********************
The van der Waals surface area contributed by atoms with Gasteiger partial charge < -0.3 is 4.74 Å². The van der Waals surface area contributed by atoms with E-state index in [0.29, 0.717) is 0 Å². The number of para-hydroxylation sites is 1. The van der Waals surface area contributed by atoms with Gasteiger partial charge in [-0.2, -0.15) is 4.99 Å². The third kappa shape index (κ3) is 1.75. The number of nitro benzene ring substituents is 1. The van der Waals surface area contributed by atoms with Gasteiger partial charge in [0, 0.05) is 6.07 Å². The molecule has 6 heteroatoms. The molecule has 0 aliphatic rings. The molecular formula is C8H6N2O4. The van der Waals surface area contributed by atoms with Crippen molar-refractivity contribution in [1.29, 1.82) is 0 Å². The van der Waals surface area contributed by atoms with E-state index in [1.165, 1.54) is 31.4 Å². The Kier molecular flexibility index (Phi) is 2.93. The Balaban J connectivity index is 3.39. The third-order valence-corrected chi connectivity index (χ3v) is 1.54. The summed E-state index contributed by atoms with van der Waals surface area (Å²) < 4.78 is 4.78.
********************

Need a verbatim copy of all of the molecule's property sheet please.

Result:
The van der Waals surface area contributed by atoms with Gasteiger partial charge < -0.3 is 4.74 Å². The van der Waals surface area contributed by atoms with E-state index in [0.29, 0.717) is 0 Å². The number of para-hydroxylation sites is 1. The van der Waals surface area contributed by atoms with Gasteiger partial charge in [-0.2, -0.15) is 4.99 Å². The third kappa shape index (κ3) is 1.75. The number of nitro benzene ring substituents is 1. The van der Waals surface area contributed by atoms with Gasteiger partial charge in [0, 0.05) is 6.07 Å². The molecule has 6 heteroatoms. The molecule has 0 aliphatic rings. The molecular formula is C8H6N2O4. The van der Waals surface area contributed by atoms with Crippen molar-refractivity contribution in [1.29, 1.82) is 0 Å². The van der Waals surface area contributed by atoms with E-state index in [1.165, 1.54) is 31.4 Å². The Kier molecular flexibility index (Phi) is 2.93. The Balaban J connectivity index is 3.39. The third-order valence-corrected chi connectivity index (χ3v) is 1.54. The summed E-state index contributed by atoms with van der Waals surface area (Å²) < 4.78 is 4.78.